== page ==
He took particular umbrage at claims to the contrary by then-Senate minority leader Harry Reid, saying they amounted to libel, although he did not deny that meetings took place. He referred to them as "good government" efforts. He claimed he had not seen Norquist in years, but later the blog Crooks and Liars posted a video clip of the two of them sharing a podium at a June 28, 2005 press conference.

Norquist, however, claims that at a 2002 meeting with Santorum and lobbyists he described the project to them. A contemporary report says he described its goals and asked those present to help complete the project. He passed out a list of lobbyists the project was checking on. At that time Santorum did not comment.

Later that year, Norquist publicly commented, "(Santorum) has gotten me in to talk to all those guys."

Santorum also had publicly criticized the Motion Picture Association of America and Boeing for hiring former Clinton Administration officials, but said that was unrelated to his meetings with Norquist.

Roll Call also reported that Abramoff himself attended one of Santorum's meetings in 2001. Santorum says he might have attended but does not specifically recall that.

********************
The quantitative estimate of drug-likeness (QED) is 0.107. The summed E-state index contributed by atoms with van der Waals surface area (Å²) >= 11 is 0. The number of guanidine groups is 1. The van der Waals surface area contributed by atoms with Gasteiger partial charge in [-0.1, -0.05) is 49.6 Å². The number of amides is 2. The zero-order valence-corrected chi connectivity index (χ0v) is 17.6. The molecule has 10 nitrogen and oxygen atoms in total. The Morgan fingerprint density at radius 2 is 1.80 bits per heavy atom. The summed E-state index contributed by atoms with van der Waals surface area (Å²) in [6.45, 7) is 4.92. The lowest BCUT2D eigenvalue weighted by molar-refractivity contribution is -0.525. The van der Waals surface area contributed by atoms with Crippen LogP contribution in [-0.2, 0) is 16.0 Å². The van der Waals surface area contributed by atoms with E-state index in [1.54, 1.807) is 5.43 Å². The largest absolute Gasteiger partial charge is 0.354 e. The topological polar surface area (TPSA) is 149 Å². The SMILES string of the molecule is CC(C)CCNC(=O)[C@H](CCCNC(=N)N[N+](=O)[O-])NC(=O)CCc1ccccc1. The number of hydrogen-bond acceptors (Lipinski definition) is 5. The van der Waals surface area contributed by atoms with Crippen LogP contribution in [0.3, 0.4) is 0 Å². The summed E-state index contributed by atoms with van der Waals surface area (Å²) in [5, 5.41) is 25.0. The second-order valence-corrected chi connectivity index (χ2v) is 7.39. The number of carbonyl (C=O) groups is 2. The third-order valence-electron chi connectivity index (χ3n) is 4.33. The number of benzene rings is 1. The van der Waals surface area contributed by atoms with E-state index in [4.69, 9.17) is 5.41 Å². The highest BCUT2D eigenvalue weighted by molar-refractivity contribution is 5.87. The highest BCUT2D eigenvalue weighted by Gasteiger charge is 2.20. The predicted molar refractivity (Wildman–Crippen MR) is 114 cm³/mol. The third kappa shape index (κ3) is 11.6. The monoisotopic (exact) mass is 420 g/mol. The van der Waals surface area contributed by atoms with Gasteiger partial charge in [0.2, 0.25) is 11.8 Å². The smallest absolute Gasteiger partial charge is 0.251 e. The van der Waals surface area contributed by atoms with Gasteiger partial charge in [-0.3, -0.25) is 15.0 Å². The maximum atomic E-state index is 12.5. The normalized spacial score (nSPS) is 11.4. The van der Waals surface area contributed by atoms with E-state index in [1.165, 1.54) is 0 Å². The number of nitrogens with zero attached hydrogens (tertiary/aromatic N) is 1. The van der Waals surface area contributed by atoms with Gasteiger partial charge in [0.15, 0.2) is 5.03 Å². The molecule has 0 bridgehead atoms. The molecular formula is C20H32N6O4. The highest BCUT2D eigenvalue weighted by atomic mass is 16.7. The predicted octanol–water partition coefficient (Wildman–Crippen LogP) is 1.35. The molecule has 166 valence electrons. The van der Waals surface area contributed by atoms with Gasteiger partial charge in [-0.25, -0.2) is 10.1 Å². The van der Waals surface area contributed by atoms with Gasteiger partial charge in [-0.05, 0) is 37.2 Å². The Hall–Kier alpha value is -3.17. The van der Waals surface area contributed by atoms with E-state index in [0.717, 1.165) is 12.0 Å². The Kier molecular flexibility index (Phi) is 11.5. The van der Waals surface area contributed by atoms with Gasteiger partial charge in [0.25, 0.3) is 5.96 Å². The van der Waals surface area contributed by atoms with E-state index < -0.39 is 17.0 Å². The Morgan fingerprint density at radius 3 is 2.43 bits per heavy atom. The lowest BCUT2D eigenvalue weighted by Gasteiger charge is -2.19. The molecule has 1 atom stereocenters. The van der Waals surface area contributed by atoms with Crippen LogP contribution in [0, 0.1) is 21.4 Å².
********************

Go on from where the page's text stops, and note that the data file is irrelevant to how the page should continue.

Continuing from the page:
After the disclosures, Santorum announced the jobs list would no longer be part of the meetings.

Santorum lost his bid for re-election in 2006.

Defenses of the K Street Project[edit]

The few Republicans and political conservatives who have chosen to defend the project claim that after 40 years of a near-total Democratic control of Congress, most of the top lobbyists in Washington were former Democratic congressional staffers and aides, since lobbyists are valued for their access to power more than their political ideologies. They might be more loyal to their party and former employers than their present ones.[3]

In fact, Republicans claim, Democrats in Congress had informally done the same thing and forced lobbies to hire former staffers of their own. In this view, the K Street Project was simply a way of ensuring that those lobbying in Congress had political views in line with those who hired them to lobby. Labor unions, they noted, hire people to advocate for them in Washington who share their viewpoints regardless of their access to power.[4]